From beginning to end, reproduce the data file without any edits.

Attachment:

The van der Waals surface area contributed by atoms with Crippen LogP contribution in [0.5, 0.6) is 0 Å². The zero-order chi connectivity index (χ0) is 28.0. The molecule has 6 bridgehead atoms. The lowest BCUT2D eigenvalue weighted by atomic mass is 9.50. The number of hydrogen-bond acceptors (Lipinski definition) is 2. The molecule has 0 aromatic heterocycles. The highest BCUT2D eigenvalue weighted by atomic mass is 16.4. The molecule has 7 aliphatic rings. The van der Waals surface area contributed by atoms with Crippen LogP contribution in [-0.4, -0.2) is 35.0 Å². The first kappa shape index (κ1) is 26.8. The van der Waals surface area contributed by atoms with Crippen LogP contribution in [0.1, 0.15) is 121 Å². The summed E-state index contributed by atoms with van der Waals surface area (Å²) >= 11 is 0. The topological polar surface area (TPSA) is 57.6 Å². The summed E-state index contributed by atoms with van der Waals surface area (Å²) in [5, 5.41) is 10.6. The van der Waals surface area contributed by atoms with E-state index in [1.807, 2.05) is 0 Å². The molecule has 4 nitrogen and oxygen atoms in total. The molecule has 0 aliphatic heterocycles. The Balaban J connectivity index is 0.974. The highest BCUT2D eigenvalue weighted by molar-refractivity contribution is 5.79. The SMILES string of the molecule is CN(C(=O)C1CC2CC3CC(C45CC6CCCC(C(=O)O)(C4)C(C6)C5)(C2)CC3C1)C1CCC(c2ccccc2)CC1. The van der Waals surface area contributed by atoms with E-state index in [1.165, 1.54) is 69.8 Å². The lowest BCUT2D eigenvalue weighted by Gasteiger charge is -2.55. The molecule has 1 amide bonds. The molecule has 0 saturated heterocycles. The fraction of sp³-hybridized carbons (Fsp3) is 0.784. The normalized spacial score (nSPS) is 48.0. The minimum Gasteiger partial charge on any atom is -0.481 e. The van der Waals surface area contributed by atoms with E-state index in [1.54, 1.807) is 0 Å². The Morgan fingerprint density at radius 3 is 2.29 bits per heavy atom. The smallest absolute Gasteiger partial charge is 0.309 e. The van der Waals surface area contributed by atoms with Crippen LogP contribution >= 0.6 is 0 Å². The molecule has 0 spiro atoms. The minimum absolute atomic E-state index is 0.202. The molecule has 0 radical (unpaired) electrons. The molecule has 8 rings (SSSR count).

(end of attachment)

The van der Waals surface area contributed by atoms with Crippen LogP contribution in [0.5, 0.6) is 0 Å². The zero-order chi connectivity index (χ0) is 28.0. The molecule has 6 bridgehead atoms. The lowest BCUT2D eigenvalue weighted by atomic mass is 9.50. The number of hydrogen-bond acceptors (Lipinski definition) is 2. The molecule has 0 aromatic heterocycles. The highest BCUT2D eigenvalue weighted by atomic mass is 16.4. The molecule has 7 aliphatic rings. The van der Waals surface area contributed by atoms with Crippen LogP contribution in [-0.4, -0.2) is 35.0 Å². The first kappa shape index (κ1) is 26.8. The van der Waals surface area contributed by atoms with Crippen LogP contribution in [0.1, 0.15) is 121 Å². The summed E-state index contributed by atoms with van der Waals surface area (Å²) >= 11 is 0. The topological polar surface area (TPSA) is 57.6 Å². The summed E-state index contributed by atoms with van der Waals surface area (Å²) in [5, 5.41) is 10.6. The van der Waals surface area contributed by atoms with E-state index in [1.807, 2.05) is 0 Å². The molecule has 4 nitrogen and oxygen atoms in total. The molecule has 0 aliphatic heterocycles. The Balaban J connectivity index is 0.974. The highest BCUT2D eigenvalue weighted by molar-refractivity contribution is 5.79. The SMILES string of the molecule is CN(C(=O)C1CC2CC3CC(C45CC6CCCC(C(=O)O)(C4)C(C6)C5)(C2)CC3C1)C1CCC(c2ccccc2)CC1. The van der Waals surface area contributed by atoms with E-state index in [1.165, 1.54) is 69.8 Å². The lowest BCUT2D eigenvalue weighted by Gasteiger charge is -2.55. The molecule has 1 amide bonds. The molecule has 0 saturated heterocycles. The fraction of sp³-hybridized carbons (Fsp3) is 0.784. The normalized spacial score (nSPS) is 48.0. The minimum Gasteiger partial charge on any atom is -0.481 e. The van der Waals surface area contributed by atoms with E-state index in [1.54, 1.807) is 0 Å². The Morgan fingerprint density at radius 3 is 2.29 bits per heavy atom. The smallest absolute Gasteiger partial charge is 0.309 e. The van der Waals surface area contributed by atoms with Crippen LogP contribution >= 0.6 is 0 Å². The molecule has 0 spiro atoms. The minimum absolute atomic E-state index is 0.202. The molecule has 0 radical (unpaired) electrons. The molecule has 8 rings (SSSR count).